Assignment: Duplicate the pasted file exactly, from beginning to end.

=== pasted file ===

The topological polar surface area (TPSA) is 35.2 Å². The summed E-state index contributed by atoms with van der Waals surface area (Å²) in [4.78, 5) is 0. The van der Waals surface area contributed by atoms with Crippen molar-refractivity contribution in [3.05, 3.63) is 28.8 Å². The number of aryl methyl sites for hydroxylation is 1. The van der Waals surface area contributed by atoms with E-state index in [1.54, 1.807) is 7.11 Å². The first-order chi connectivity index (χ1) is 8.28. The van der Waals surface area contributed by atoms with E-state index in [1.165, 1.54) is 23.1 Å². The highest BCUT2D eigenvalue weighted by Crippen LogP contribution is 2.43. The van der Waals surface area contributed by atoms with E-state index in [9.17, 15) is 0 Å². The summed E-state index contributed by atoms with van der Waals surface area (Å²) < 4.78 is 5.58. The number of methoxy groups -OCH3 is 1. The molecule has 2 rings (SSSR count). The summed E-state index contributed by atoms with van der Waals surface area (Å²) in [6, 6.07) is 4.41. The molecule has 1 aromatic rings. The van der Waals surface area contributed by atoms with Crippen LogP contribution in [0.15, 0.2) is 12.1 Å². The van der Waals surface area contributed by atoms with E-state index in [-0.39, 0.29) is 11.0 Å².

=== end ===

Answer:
The topological polar surface area (TPSA) is 35.2 Å². The summed E-state index contributed by atoms with van der Waals surface area (Å²) in [4.78, 5) is 0. The van der Waals surface area contributed by atoms with Crippen molar-refractivity contribution in [3.05, 3.63) is 28.8 Å². The number of aryl methyl sites for hydroxylation is 1. The van der Waals surface area contributed by atoms with E-state index in [1.54, 1.807) is 7.11 Å². The first-order chi connectivity index (χ1) is 8.28. The van der Waals surface area contributed by atoms with E-state index in [1.165, 1.54) is 23.1 Å². The highest BCUT2D eigenvalue weighted by Crippen LogP contribution is 2.43. The van der Waals surface area contributed by atoms with E-state index in [9.17, 15) is 0 Å². The summed E-state index contributed by atoms with van der Waals surface area (Å²) < 4.78 is 5.58. The number of methoxy groups -OCH3 is 1. The molecule has 2 rings (SSSR count). The summed E-state index contributed by atoms with van der Waals surface area (Å²) in [6, 6.07) is 4.41. The molecule has 1 aromatic rings. The van der Waals surface area contributed by atoms with Crippen LogP contribution in [0.15, 0.2) is 12.1 Å². The van der Waals surface area contributed by atoms with E-state index in [-0.39, 0.29) is 11.0 Å².